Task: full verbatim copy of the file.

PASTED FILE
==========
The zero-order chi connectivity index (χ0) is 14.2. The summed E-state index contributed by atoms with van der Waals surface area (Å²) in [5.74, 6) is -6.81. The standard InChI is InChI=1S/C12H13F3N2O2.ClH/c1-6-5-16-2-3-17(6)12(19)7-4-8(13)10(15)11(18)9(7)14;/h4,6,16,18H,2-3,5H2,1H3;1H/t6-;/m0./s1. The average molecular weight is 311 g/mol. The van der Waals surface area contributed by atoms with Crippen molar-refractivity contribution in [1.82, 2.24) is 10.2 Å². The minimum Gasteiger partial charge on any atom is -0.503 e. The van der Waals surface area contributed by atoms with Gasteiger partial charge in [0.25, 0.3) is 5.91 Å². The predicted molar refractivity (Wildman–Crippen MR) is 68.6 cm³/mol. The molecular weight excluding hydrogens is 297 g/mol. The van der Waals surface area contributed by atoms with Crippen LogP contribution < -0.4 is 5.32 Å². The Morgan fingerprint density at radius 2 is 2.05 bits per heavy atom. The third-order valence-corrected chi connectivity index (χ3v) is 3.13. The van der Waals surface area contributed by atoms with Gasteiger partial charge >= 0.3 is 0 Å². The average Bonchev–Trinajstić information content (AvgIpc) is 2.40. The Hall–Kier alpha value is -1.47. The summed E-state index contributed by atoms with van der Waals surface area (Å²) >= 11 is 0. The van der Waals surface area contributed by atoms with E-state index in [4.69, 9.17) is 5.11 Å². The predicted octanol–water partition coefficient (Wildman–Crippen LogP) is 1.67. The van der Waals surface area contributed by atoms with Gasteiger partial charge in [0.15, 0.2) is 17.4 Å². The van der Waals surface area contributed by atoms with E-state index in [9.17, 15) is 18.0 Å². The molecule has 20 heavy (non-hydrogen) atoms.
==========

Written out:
The zero-order chi connectivity index (χ0) is 14.2. The summed E-state index contributed by atoms with van der Waals surface area (Å²) in [5.74, 6) is -6.81. The standard InChI is InChI=1S/C12H13F3N2O2.ClH/c1-6-5-16-2-3-17(6)12(19)7-4-8(13)10(15)11(18)9(7)14;/h4,6,16,18H,2-3,5H2,1H3;1H/t6-;/m0./s1. The average molecular weight is 311 g/mol. The van der Waals surface area contributed by atoms with Crippen molar-refractivity contribution in [1.82, 2.24) is 10.2 Å². The minimum Gasteiger partial charge on any atom is -0.503 e. The van der Waals surface area contributed by atoms with Gasteiger partial charge in [0.25, 0.3) is 5.91 Å². The predicted molar refractivity (Wildman–Crippen MR) is 68.6 cm³/mol. The molecular weight excluding hydrogens is 297 g/mol. The van der Waals surface area contributed by atoms with Crippen LogP contribution < -0.4 is 5.32 Å². The Morgan fingerprint density at radius 2 is 2.05 bits per heavy atom. The third-order valence-corrected chi connectivity index (χ3v) is 3.13. The van der Waals surface area contributed by atoms with Gasteiger partial charge >= 0.3 is 0 Å². The average Bonchev–Trinajstić information content (AvgIpc) is 2.40. The Hall–Kier alpha value is -1.47. The summed E-state index contributed by atoms with van der Waals surface area (Å²) >= 11 is 0. The van der Waals surface area contributed by atoms with E-state index in [4.69, 9.17) is 5.11 Å². The predicted octanol–water partition coefficient (Wildman–Crippen LogP) is 1.67. The van der Waals surface area contributed by atoms with Gasteiger partial charge in [0.15, 0.2) is 17.4 Å². The van der Waals surface area contributed by atoms with E-state index in [9.17, 15) is 18.0 Å². The molecule has 20 heavy (non-hydrogen) atoms.